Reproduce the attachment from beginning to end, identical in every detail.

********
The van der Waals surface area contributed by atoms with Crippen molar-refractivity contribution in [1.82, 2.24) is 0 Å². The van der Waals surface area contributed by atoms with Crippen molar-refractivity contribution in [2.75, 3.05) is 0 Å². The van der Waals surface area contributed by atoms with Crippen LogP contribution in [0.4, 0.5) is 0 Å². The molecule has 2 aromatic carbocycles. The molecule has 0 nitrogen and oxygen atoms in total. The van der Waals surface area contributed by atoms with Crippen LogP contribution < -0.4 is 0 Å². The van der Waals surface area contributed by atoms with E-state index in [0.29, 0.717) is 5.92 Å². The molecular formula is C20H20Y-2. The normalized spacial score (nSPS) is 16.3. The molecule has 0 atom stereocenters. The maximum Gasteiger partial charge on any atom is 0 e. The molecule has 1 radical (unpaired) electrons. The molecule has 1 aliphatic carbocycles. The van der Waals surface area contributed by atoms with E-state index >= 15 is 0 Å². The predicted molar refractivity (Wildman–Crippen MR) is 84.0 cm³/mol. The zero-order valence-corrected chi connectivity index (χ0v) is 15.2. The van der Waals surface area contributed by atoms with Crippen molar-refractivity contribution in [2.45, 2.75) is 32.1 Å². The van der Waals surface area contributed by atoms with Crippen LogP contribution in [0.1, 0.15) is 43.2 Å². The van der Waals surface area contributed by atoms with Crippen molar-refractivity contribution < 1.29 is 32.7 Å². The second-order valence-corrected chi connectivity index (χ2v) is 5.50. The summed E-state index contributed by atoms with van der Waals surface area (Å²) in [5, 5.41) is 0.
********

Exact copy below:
The van der Waals surface area contributed by atoms with Crippen molar-refractivity contribution in [1.82, 2.24) is 0 Å². The van der Waals surface area contributed by atoms with Crippen molar-refractivity contribution in [2.75, 3.05) is 0 Å². The van der Waals surface area contributed by atoms with Crippen LogP contribution in [0.4, 0.5) is 0 Å². The molecule has 2 aromatic carbocycles. The molecule has 0 nitrogen and oxygen atoms in total. The van der Waals surface area contributed by atoms with Crippen LogP contribution < -0.4 is 0 Å². The van der Waals surface area contributed by atoms with E-state index in [0.29, 0.717) is 5.92 Å². The molecular formula is C20H20Y-2. The normalized spacial score (nSPS) is 16.3. The molecule has 0 atom stereocenters. The maximum Gasteiger partial charge on any atom is 0 e. The molecule has 1 radical (unpaired) electrons. The molecule has 1 aliphatic carbocycles. The van der Waals surface area contributed by atoms with E-state index >= 15 is 0 Å². The predicted molar refractivity (Wildman–Crippen MR) is 84.0 cm³/mol. The zero-order valence-corrected chi connectivity index (χ0v) is 15.2. The van der Waals surface area contributed by atoms with Crippen molar-refractivity contribution in [2.45, 2.75) is 32.1 Å². The van der Waals surface area contributed by atoms with Crippen LogP contribution in [0.1, 0.15) is 43.2 Å². The van der Waals surface area contributed by atoms with Crippen molar-refractivity contribution < 1.29 is 32.7 Å². The second-order valence-corrected chi connectivity index (χ2v) is 5.50. The summed E-state index contributed by atoms with van der Waals surface area (Å²) in [5, 5.41) is 0.